It was a Saturday evening. I could not seem to shut off my food alarm. I was downtown Chicago, as usual. Pedestrians were screaming at me to pull the kill switch on my food alarm. My food alarm was telling them all to go fly kites, bake cakes, and jump from bridges. I was standing at the corner of Clark Street and Chicago Avenue. Panang Thai restaurant was behind me. I could smell the aroma. I smiled.
Having finished snapping photos of the Near North Side of Chicago, it was convenient that I was right at 800 N. Clark Street. There is, of course, a multitude of eateries in the area to sate the palate. However, it was close to dinner time and it was better that I had settled on something a little more fulfilling than just a snack. And far be it from me to turn my nose up at a plate of some authentic Thai food.
Upon entering the restaurant, the dim lighting was so reminiscent of Los Angeles and Miami restaurants that have the whole mood monopoly in place. I must add that there was not the usual cabal of plastic Ken and Barbie dolls, though. The music is always low-key and the background music is always — and I exaggerate always — the most pleasurable to the listening sense. This evening there was Blue Six piping in over the speakers. Hello! Let’s Do It Together. Music and Wine. Sweeter Love. Aquarian Angel. Heroin Chic. Any restaurant, cafe, or boutique that plays music from musicians on the Naked Music label gets my business without complaint.
Although this was going to be dinner for me, I wanted to enjoy a little more of downtown, so I ordered a small appetizer and a entree. I started with crab rangoon. This was cream cheese with pieces of crab stuffed inside of fried wanton noodles. Crunch. Crunch. Ummmm. With a sweet and spicy dip at hand, the five crab rangoons went down the hatch and people stopped looking at me once my food alarm finally shut off. Actually, they kept looking because I had my camera out and was standing at various angles photographing the appetizer. Yes, clearly I get a kick out of clicking away at my food much like I enjoy photographing the many Barbarellas who want portfolios for some reason they never say.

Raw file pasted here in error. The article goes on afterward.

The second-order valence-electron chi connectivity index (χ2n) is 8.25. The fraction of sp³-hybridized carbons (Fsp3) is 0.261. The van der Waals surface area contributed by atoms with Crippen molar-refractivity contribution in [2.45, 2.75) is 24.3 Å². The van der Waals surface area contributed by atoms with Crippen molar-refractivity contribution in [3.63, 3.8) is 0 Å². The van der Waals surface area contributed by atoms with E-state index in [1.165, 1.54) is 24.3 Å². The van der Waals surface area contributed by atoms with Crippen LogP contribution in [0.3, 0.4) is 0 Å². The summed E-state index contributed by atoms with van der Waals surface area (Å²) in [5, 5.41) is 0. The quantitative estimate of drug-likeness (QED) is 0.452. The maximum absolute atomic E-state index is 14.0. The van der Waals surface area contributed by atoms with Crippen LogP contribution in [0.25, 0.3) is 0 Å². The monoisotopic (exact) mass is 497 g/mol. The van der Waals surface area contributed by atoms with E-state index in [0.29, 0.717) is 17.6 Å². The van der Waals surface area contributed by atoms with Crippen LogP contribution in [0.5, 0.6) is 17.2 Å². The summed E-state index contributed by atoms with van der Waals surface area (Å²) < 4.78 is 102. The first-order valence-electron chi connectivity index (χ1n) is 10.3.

For the entree, I opted for a customary Thai soup called kow soi. Because I am holding fast to my modified vegetarian diet, I had koong — that would be shrimp — in the soup. There was a great balance of soft noodles and crunch noodles, lime, and onions all served up in a bowl of panang gravy. First, the restaurant does it up right with the background music. Then they follow suit with some of the tastiest curry outside of Bangkok. Sip. Sip. Slurp. Lucky for me I had my usual colossal appetite because the bowl was fitting for two people or a damn country boy who eats from big bowls on the general principle. And I managed to spill only three droplets of the curry onto my white shirt. [Insert expletive.]
Unlike many Chicago restaurants where you are practically rushed away after you finish your meal, I sat long enough to let my food go down before trying to walk. I still have a problem of getting buzzed when I eat too much. Now that I think of it, getting drunk on food may be bad. Then again, that is all relative when the food tastes so blooming yummy.
With such great eating, Panang has the potential to get packed faster than you would imagine. And with the fantastic atmosphere, comfort, cheap prices, and other toppings that make the restaurant appealing, it may be a good idea to go during midday hours when the noise level from other patrons is limited to crunching, slurping, spoons hitting the edge of bowls, and forks tapping plates. All I know is that whenever my food alarm goes off and I find myself standing at the corner of Clark Street and Chicago Avenue, I will simply shove whomever out of the way so that I can go and put my feet under a table at Panang.
Typing this from my laptop while sitting in a small coffee shop listening to acoustic guitar in the background.
16 October 2010